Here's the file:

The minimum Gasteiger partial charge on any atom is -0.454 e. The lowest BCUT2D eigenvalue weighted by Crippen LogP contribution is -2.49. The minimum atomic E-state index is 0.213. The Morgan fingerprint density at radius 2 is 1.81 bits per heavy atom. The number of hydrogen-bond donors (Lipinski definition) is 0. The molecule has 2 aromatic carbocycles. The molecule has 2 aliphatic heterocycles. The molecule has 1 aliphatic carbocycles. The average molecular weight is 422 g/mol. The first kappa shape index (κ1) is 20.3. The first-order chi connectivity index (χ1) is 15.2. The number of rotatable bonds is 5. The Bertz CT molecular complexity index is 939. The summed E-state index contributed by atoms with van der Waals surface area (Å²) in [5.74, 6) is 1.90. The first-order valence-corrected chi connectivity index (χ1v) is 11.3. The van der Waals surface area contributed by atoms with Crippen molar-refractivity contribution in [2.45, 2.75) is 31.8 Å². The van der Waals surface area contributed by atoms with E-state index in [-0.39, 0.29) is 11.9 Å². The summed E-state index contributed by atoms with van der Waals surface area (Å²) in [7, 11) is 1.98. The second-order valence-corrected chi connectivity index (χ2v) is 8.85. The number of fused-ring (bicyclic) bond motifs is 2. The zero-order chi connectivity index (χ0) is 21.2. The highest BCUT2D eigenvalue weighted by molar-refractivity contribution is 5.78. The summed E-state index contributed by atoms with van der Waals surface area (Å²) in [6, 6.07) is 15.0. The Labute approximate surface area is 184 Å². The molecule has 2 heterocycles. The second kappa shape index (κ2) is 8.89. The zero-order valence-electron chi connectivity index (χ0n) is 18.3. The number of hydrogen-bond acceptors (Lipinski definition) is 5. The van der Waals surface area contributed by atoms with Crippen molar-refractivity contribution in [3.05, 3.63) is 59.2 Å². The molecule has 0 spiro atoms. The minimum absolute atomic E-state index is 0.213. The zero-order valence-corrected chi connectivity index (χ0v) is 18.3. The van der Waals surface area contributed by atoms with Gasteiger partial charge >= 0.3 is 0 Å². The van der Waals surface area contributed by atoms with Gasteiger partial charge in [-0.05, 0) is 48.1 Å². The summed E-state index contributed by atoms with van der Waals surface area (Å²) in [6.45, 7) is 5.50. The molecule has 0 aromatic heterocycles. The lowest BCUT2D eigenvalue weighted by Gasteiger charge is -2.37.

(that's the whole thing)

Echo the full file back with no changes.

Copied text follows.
The minimum Gasteiger partial charge on any atom is -0.454 e. The lowest BCUT2D eigenvalue weighted by Crippen LogP contribution is -2.49. The minimum atomic E-state index is 0.213. The Morgan fingerprint density at radius 2 is 1.81 bits per heavy atom. The number of hydrogen-bond donors (Lipinski definition) is 0. The molecule has 2 aromatic carbocycles. The molecule has 2 aliphatic heterocycles. The molecule has 1 aliphatic carbocycles. The average molecular weight is 422 g/mol. The first kappa shape index (κ1) is 20.3. The first-order chi connectivity index (χ1) is 15.2. The number of rotatable bonds is 5. The Bertz CT molecular complexity index is 939. The summed E-state index contributed by atoms with van der Waals surface area (Å²) in [5.74, 6) is 1.90. The first-order valence-corrected chi connectivity index (χ1v) is 11.3. The van der Waals surface area contributed by atoms with Crippen molar-refractivity contribution in [2.45, 2.75) is 31.8 Å². The van der Waals surface area contributed by atoms with E-state index in [-0.39, 0.29) is 11.9 Å². The summed E-state index contributed by atoms with van der Waals surface area (Å²) in [7, 11) is 1.98. The second-order valence-corrected chi connectivity index (χ2v) is 8.85. The number of fused-ring (bicyclic) bond motifs is 2. The zero-order chi connectivity index (χ0) is 21.2. The highest BCUT2D eigenvalue weighted by molar-refractivity contribution is 5.78. The summed E-state index contributed by atoms with van der Waals surface area (Å²) in [6, 6.07) is 15.0. The Labute approximate surface area is 184 Å². The molecule has 2 heterocycles. The second kappa shape index (κ2) is 8.89. The zero-order valence-electron chi connectivity index (χ0n) is 18.3. The number of hydrogen-bond acceptors (Lipinski definition) is 5. The van der Waals surface area contributed by atoms with Crippen molar-refractivity contribution in [3.05, 3.63) is 59.2 Å². The molecule has 0 spiro atoms. The minimum absolute atomic E-state index is 0.213. The zero-order valence-corrected chi connectivity index (χ0v) is 18.3. The van der Waals surface area contributed by atoms with Gasteiger partial charge >= 0.3 is 0 Å². The van der Waals surface area contributed by atoms with Gasteiger partial charge in [-0.05, 0) is 48.1 Å². The summed E-state index contributed by atoms with van der Waals surface area (Å²) in [6.45, 7) is 5.50. The molecule has 0 aromatic heterocycles. The lowest BCUT2D eigenvalue weighted by Gasteiger charge is -2.37.